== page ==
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TJ, Esq.
TJ, Esq., Attorney
Category: Business Law
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Experience:  JD, MBA
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We are a retail store. Few months ago a customer special ordered

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We are a retail store. Few months ago a customer special ordered a fancy suit to her exact measurements and after completion picked it up. about three weeks ago we received a call from her that she loved the suit and would like to order the same in white. Having dealt with her in the past we took the verbal order and charged her card. She mentioned that she needs it in rush and would pay for rush charge. We ordered the suit immediately and send her the forms for charge authorization in the mail. We received a call few days later that she will not send her card info by mail. She mentioned if this is not acceptable she would like to cancel. We told her it is too late and the suit is already being made. Few days later the manufacture shipped the suit to her but she refused the package. Now we have a charge back notice from American Express. The customer claims that she did order but we have charged her extra. We only charged for rush shipping. What is there to do.
Submitted: 5 years ago.
Category: Business Law
Expert:  TJ, Esq. replied 5 years ago.
Hello and thank you for allowing me the opportunity to assist you.

If the customer refuses to voluntarily pay, then you only have one option: Sue the customer in small claims court. That is the only way to make somebody pay for something that she refuses to pay for on her own.

Your argument will be breach of contract. You'll need to argue that you had an oral contract for the suit, and that by refusing to accept the suit and pay the charges, she has breached the contract. You didn't mention how much the suit costs, but I will point out that oral contracts are not enforceable when the purchased goods are over $500. For sales over $500, the contract must be in writing.

Have I satisfactorily addressed your concerns? If not, then feel free to let me know, as I will be happy to clarify my answer or help with your follow-up questions. In the meantime, please remember to click the green accept button so that I will receive credit and compensation for my time (doing so does not end our session). Positive feedback is always appreciated as well. Thank you and good luck!
TJ, Esq. and 4 other Business Law Specialists are ready to help you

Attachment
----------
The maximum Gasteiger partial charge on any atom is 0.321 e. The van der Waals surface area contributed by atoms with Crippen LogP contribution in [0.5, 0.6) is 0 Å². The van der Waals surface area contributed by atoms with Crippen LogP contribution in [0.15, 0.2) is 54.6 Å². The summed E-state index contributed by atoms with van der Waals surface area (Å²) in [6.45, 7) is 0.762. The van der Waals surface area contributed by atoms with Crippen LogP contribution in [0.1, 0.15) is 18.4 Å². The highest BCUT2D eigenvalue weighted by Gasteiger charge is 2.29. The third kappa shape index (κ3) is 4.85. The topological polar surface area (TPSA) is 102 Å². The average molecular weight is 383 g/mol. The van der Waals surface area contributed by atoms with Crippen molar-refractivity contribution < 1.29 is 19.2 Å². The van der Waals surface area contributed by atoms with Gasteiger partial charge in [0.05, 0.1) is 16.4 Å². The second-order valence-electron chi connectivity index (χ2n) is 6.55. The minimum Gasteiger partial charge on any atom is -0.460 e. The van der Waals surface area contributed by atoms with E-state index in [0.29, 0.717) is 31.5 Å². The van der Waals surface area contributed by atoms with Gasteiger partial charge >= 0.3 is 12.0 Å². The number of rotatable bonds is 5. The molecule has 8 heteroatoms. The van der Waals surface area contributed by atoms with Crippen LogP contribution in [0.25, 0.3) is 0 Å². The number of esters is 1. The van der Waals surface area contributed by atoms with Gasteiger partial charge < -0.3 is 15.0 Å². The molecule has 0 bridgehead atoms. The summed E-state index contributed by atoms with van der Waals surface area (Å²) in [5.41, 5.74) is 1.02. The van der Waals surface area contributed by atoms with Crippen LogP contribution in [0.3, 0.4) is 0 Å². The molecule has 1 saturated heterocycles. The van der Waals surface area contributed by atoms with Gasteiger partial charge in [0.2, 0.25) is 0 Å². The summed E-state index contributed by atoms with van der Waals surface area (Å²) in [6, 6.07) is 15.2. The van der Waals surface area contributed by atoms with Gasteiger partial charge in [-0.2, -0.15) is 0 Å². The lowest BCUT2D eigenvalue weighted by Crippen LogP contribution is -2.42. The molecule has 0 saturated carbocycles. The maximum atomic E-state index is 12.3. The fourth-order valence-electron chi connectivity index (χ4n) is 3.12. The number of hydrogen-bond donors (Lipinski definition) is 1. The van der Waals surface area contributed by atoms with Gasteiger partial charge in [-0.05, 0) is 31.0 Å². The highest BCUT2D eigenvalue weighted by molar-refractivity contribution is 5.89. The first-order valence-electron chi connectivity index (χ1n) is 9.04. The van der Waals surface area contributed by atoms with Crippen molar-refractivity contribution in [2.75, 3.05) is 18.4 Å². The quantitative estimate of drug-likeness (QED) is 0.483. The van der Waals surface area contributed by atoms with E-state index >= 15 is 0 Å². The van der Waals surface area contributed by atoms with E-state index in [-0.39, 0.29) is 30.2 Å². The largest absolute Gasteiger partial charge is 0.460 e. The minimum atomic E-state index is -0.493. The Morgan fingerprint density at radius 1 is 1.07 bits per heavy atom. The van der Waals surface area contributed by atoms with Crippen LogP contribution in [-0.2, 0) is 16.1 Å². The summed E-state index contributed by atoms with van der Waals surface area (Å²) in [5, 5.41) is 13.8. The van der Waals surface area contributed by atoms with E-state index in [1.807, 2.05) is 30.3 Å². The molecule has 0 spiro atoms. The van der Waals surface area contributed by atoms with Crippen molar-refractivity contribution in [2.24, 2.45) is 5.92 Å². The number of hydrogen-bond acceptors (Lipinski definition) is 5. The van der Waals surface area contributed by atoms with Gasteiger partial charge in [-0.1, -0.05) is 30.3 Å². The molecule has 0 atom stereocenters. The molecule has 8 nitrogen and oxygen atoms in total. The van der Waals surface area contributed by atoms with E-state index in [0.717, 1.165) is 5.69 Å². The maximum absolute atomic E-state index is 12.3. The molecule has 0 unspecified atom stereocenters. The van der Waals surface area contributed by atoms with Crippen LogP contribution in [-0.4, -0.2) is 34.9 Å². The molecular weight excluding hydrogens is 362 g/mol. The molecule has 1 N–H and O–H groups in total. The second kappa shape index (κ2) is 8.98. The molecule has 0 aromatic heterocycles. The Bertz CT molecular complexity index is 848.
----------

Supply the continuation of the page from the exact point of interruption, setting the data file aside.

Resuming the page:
Customer: replied 5 years ago.
The price of the suit is 849.00 and 89.00 for rush. This suit is made for special measurements no body else can wear it. She voluntarily has stated in her AX dispute that she did order the suit.
Expert:  TJ, Esq. replied 5 years ago.
Hi again.

The fact that the buyer admitted that she ordered the suit is of no help, unless you sue and she admits it in court (or in her court pleadings).

However, the fact that the suit was specially made for the buyer is a valid exception to the requirement that the contract be in writing, so long as the suit is not suitable for sale to others in the ordinary course of your business.

Therefore, it does seem like you stand a reasonable chance of winning if you were to sue.

I hope that helps. Please remember to click "accept."
Customer: replied 5 years ago.
She lives in Oregon and we are in Los Angeles. Where do we file.
Expert:  TJ, Esq. replied 5 years ago.
If you file it in CA and win, then she can later argue that the CA courts had no jurisdiction. Under those circumstances the Oregon courts may not honor the judgment (you'll need for the Oregon courts to honor the judgment in order to use various means of collection, such as garnishments, etc., if she refuses to voluntarily pay even after losing). Whether or not the CA courts have jurisdiction depends on the circumstances in which the contract was made. If she had visited you in person, then the CA courts would surely have jurisdiction, but since the contract was created via telephone, jurisdiction is definitely not a sure thing. If the CA courts have no jurisdiction, then you'll need to sue in Oregon, since they definitely have jurisdiction over an Oregon resident.

The botXXXXX XXXXXne is that if you sue in CA, there is a chance that you'll ultimately have to re-sue in Oregon. Whether you want to take that chance is up to you. You can just sue in Oregon now and not worry about the jurisdiction argument. Or you can sue in CA, and hope that she doesn't make a jurisdiction argument, or that if she does make such an argument, that you'll win that argument.

Have I satisfactorily addressed your concerns? If not, then feel free to let me know, as I will be happy to clarify my answer or help with your follow-up questions. In the meantime, please remember to click the green accept button so that I will receive credit and compensation for my time (doing so does not end our session). Positive feedback is always appreciated as well. Thank you and good luck!

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